Though the great differences in the mental life and the civilisation of the higher and lower races are generally known, they are, as a rule, under-valued, and so the value of life at the different levels is falsely estimated. It is civilisation, and the fuller development of the mind that makes civilisation possible, that raise mans so much above the other animals, even his nearest animal relatives, the mammals. But this is, as a rule, peculiar to the higher races, and is found only in a very imperfect form or not at all among the lower. These lower races (such as the Veddahs or Austrailan negroes) are psychologically nearer to the mammals (apes or dogs) than to civilised Europeans; we must, therefore, assign a totally different value to their lives.

I trust we may be able to arouse the same interest in this delicate field of inquiry as has been excited already in other branches of science; though we shall meet more obstacles here than elsewhere.

The Caucasian, or Mediterranean man (Homo Mediterraneus), has from time immemorial been placed as the head of all races of men, as the most highly developed and perfect.

We may now give the following more precise expression to our chief law of biogeny:— The evolution of the foetus (or ontogenesis) is a condensed and abbreviated recapitulation of the evolution of the stem (orphylogenesis); and this recapitulation is the more complete in proportion as the original development (orpalingenesis) is preserved by a constant heredity; on the other hand, it becomes less complete in proportion as a varying adaptation to new conditions increases the disturbing factors in the development (or cenogenesis).

I will endeavor to be as plain as possible in dealing with this branch of science.

The causal character of the relation which connects embryology with stem-history is due to the action of heredity and adaptation.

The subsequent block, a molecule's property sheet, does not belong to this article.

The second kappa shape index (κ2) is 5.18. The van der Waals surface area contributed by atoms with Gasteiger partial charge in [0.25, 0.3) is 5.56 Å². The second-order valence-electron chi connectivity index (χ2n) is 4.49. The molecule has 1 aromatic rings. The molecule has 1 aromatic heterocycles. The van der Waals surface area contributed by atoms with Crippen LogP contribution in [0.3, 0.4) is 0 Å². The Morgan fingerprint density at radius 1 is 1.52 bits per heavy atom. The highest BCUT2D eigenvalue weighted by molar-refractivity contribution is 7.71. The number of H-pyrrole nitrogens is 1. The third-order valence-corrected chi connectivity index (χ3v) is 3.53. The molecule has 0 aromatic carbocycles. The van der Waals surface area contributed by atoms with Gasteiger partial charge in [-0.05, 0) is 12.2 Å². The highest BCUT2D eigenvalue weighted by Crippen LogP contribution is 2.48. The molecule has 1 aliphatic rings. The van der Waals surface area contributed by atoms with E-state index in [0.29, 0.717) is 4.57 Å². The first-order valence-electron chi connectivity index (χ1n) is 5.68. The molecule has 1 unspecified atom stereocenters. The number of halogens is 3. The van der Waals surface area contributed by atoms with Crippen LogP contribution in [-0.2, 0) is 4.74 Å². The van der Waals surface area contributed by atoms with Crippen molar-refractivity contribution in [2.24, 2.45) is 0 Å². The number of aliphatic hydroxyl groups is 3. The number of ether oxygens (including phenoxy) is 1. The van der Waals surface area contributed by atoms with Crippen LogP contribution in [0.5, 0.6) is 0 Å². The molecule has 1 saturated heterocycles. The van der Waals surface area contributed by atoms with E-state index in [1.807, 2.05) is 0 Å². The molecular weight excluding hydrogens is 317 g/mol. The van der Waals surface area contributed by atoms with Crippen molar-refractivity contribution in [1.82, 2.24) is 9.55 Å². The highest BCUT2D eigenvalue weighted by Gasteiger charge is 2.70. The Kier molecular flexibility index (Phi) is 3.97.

We need but mention the mighty influence which irrational dogmas still exercise on the elementary education of our youth, we need but mention that the state yet permits the existence of cloisters and of celibacy, the most immoral and baneful ordinance of the “only-saving” church; we need but mention that the civilized state yet divides the most important parts of the civil year in accordance with church festivals; that in many countries it allows the public order to be disturbed by church processions, and so on.

In consequence of Darwin's reformed Theory of Descent, we are now in a position to establish scientifically the groundwork of a non-miraculous history of the development of the human race... If any person feels the necessity of conceiving the coming into existence of this matter as the work of a supernatural creative power, of the creative force of something outside of matter, we have nothing to say against it. But we must remark, that thereby not even the smallest advantage is gained for a scientific knowledge of nature. Such a conception of an immaterial force, which as the first creates matter, is an article of faith which has nothing whatever to do with human science. Where faith commences, science ends.

The common origin of man and the other mammals from a single ancient stem-form can no longer be questioned; nor can the immediate blood-relationship of man and the ape.

We see that man entirely resembles the higher mammals, and most of all the apes, in embryonic development as well as in anatomic structure. And if we seek to understand this ontogenetic agreement in the light of the biogenetic law, we find that it proves clearly and necessarily the descent of man from a series of other mammals, and proximately from the primates.

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Haeckel, full name Ernst Heinrich Phillip August Haeckel
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German Biologist, Naturalist, Philosopher, Physician, Professor and Artist who discovered, described and named thousands of new species, mapped a genealogical tree relating all life forms, and coined many terms in biology